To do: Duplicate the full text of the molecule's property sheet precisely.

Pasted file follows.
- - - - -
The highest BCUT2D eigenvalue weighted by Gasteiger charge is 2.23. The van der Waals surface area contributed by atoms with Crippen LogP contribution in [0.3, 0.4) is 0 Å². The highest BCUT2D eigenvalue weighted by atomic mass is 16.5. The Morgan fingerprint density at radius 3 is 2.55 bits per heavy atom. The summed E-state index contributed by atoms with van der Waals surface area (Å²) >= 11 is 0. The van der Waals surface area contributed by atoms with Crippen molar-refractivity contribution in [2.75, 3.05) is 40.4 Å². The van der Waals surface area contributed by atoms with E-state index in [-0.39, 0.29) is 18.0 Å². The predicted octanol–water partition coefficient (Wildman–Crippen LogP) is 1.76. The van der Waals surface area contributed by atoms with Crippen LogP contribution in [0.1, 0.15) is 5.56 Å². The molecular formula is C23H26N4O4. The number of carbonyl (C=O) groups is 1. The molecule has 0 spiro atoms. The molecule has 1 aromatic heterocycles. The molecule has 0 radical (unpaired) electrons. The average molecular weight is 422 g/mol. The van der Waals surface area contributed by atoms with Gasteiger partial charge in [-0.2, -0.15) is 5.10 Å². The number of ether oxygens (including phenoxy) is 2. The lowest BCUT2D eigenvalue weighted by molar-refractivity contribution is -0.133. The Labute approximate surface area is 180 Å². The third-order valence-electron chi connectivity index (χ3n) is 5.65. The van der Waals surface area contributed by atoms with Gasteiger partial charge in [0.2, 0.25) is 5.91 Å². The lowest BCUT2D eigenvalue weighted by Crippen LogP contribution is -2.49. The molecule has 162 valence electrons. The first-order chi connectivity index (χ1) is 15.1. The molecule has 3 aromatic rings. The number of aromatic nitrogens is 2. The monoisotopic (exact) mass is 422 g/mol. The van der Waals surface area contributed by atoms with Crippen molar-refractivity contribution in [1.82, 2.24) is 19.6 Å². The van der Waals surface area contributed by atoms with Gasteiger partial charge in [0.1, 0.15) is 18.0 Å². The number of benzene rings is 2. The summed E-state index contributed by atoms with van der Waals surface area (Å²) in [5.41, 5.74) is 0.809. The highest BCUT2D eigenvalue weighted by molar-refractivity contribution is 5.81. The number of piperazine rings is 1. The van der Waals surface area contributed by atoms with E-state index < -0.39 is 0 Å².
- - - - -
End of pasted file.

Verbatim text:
The highest BCUT2D eigenvalue weighted by Gasteiger charge is 2.23. The van der Waals surface area contributed by atoms with Crippen LogP contribution in [0.3, 0.4) is 0 Å². The highest BCUT2D eigenvalue weighted by atomic mass is 16.5. The Morgan fingerprint density at radius 3 is 2.55 bits per heavy atom. The summed E-state index contributed by atoms with van der Waals surface area (Å²) >= 11 is 0. The van der Waals surface area contributed by atoms with Crippen molar-refractivity contribution in [2.75, 3.05) is 40.4 Å². The van der Waals surface area contributed by atoms with E-state index in [-0.39, 0.29) is 18.0 Å². The predicted octanol–water partition coefficient (Wildman–Crippen LogP) is 1.76. The van der Waals surface area contributed by atoms with Crippen LogP contribution in [0.1, 0.15) is 5.56 Å². The molecular formula is C23H26N4O4. The number of carbonyl (C=O) groups is 1. The molecule has 0 spiro atoms. The molecule has 1 aromatic heterocycles. The molecule has 0 radical (unpaired) electrons. The average molecular weight is 422 g/mol. The van der Waals surface area contributed by atoms with Gasteiger partial charge in [-0.2, -0.15) is 5.10 Å². The number of ether oxygens (including phenoxy) is 2. The lowest BCUT2D eigenvalue weighted by molar-refractivity contribution is -0.133. The Labute approximate surface area is 180 Å². The third-order valence-electron chi connectivity index (χ3n) is 5.65. The van der Waals surface area contributed by atoms with Gasteiger partial charge in [0.2, 0.25) is 5.91 Å². The lowest BCUT2D eigenvalue weighted by Crippen LogP contribution is -2.49. The molecule has 162 valence electrons. The first-order chi connectivity index (χ1) is 15.1. The molecule has 3 aromatic rings. The number of aromatic nitrogens is 2. The monoisotopic (exact) mass is 422 g/mol. The van der Waals surface area contributed by atoms with Crippen molar-refractivity contribution in [1.82, 2.24) is 19.6 Å². The van der Waals surface area contributed by atoms with Gasteiger partial charge in [0.1, 0.15) is 18.0 Å². The number of benzene rings is 2. The summed E-state index contributed by atoms with van der Waals surface area (Å²) in [5.41, 5.74) is 0.809. The highest BCUT2D eigenvalue weighted by molar-refractivity contribution is 5.81. The number of piperazine rings is 1. The van der Waals surface area contributed by atoms with E-state index < -0.39 is 0 Å².